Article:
Stitches and hitches
I cannot crochet, nor can I sew. This didn’t matter until last week, when George’s teacher asked me to run up skirts for a school show.
There was a girl at my school who was amazing at crochet. She could crochet anything and appeared to crochet all the time. If she wasn’t crocheting, she was tatting and if she wasn’t tatting, she was probably asleep, as there wasn’t much else to do in New Plymouth in the 80s.
Later, I discovered she belonged to a conservative Christian sect, so this explained why she was terrific at handicrafts. I’m not suggesting all religious people are crafters, or that tatting brings you closer to the Lord. But, being governed by strict religious custom at home, I imagine she probably didn’t waste any time watching television.
As I watched television essentially non-stop from the summer of 1980 until February 1991, when I left home for university, I cannot tat. I cannot crochet, and nor can I sew. This didn’t matter until last week, when George’s teacher asked me to run up some gathered skirts for an upcoming school show. Don’t say yes,
I heard myself thinking. Who do you think you are, Exclusive Brethren?
It wasn’t George’s teacher’s fault. I’d offered to help because I’ve done precisely nothing useful all year in the service of George’s education. In a strange burst of enthusiasm in Term 2, I signed up to help at the weekly Perceptual Motor Programme.
This sounds complicated, but it just means putting out hoops and wobble-boards in the school hall and giving a bunch of 5-year-olds activities to do. I was in co-charge of a balancing game, where the children would walk heel-to-toe along a chalked line on the floor. If they were successful, they’d earn the right to do something more interesting, like hurling bean-bags at a net, which bounced them into a basket, or throwing themselves off a plinth and landing on a mat.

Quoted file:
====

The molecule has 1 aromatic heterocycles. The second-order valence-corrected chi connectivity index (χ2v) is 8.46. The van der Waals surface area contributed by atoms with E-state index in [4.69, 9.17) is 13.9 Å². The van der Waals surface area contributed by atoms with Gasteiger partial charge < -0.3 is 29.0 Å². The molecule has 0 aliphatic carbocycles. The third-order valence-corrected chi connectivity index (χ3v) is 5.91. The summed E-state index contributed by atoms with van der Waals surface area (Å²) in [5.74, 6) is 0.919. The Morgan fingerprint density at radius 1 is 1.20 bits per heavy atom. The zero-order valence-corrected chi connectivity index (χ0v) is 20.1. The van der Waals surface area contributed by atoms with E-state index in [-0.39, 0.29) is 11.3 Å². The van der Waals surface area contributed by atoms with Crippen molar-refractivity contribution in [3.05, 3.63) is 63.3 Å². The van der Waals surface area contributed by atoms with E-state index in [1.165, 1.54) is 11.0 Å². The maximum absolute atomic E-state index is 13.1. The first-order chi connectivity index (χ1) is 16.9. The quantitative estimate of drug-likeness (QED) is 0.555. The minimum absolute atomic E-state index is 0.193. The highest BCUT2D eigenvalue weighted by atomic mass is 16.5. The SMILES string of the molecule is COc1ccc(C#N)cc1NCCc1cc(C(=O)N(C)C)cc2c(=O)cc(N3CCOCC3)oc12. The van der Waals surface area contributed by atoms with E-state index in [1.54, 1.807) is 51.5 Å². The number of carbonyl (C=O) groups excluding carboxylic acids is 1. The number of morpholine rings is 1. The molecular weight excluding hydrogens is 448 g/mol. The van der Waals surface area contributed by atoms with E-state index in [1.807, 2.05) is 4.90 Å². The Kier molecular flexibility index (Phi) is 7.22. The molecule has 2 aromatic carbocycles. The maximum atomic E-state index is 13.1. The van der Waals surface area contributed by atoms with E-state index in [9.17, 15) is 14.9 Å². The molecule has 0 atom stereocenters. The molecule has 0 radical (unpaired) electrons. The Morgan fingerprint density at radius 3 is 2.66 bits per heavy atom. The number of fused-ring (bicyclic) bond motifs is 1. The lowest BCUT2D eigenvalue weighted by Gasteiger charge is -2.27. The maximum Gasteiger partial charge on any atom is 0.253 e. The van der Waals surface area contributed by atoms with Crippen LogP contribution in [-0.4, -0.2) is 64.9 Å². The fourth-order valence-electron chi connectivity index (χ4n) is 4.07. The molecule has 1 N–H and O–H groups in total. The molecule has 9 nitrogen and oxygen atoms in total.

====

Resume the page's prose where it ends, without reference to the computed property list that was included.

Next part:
I was in co-charge with a girl from a senior class; she was aged about 10. It was obvious she had more magnetism and charisma than I did, so basically all I did was re-draw the chalk-line, every fourth kid, and wonder what I might make for dinner. Because of my pointlessness, I never volunteered for PMP again. I’d flunked as a parent helper and it was only April.
That’s why I offered to help with the costumes. I’ve never sewn one in my life, but the tasks seemed simple enough. Fabric shark’s teeth needed tacking onto a bunch of T-shirts. In-and-out sewing can’t be hard,
I thought. I mean, surgeons do it all the time.
Also, there’s something deliciously magnanimous about saying, Oh, let me help. It implies that I might stop my life for you even though, as a working parent, I’m More Exhausted Than I Ever Dreamed Possible. This puts you in my debt, morally speaking. I’d never stoop to say this out loud but, on a spiritual level, I now have one up on you. Honestly, the people who give their time freely to others are probably the most selfinterested people you know.
Anyway, I was basking in my own generosity when George’s cheerful teacher gave me a hessian bag stuffed with what looked like starchy petticoats. There were also several circles cut out of a shiny green fabric, which resembled glittering scales.
All I had to do was attach the overskirts to the tutus, and lo! The the girls would transubstantiate into dancing fish. ALL I HAD TO DO.
Instead of doing the honest thing (yelp, and ask to be excused), I accepted the task as if it were no big thing.
“My mum has a sewing machine,” I said gaily. What I meant was: “My mum will sew these on her machine.”
For a variety of reasons, this did not transpire. A week went by and the scaly fabric remained in circles. The fishy smell of panic began to follow me around.
In desperation, I finally drove to town. There’s a tailor in my husband’s office foyer, and I dinged his little bell. When he stepped through the curtain, he was exactly what I hoped (tape measure around his
“Instead of doing the honest thing (yelp, and ask to be excused), I accepted the task as if it were no big thing.”
neck; nimble, pianist’s fingers and a refusal to be shocked by anything).
He could do the job but needed suitable bias binding. He sent me to a crafting shop where they stocked it in rolls, along with embroidery tools, zips and cottons. People were sewing on site. I could have rented a machine and done the skirts myself, I was told, had I been another person entirely.
“People rent machines?” I asked, in wonder. A serene woman turned around and waved from what looked like an overlocker.
The next morning, my husband rang. The fish-scales had apparently been a nightmare to stitch.
“It cost $110,” he said, with existential strain in his voice. I lowered the phone and, fleetingly, saw God.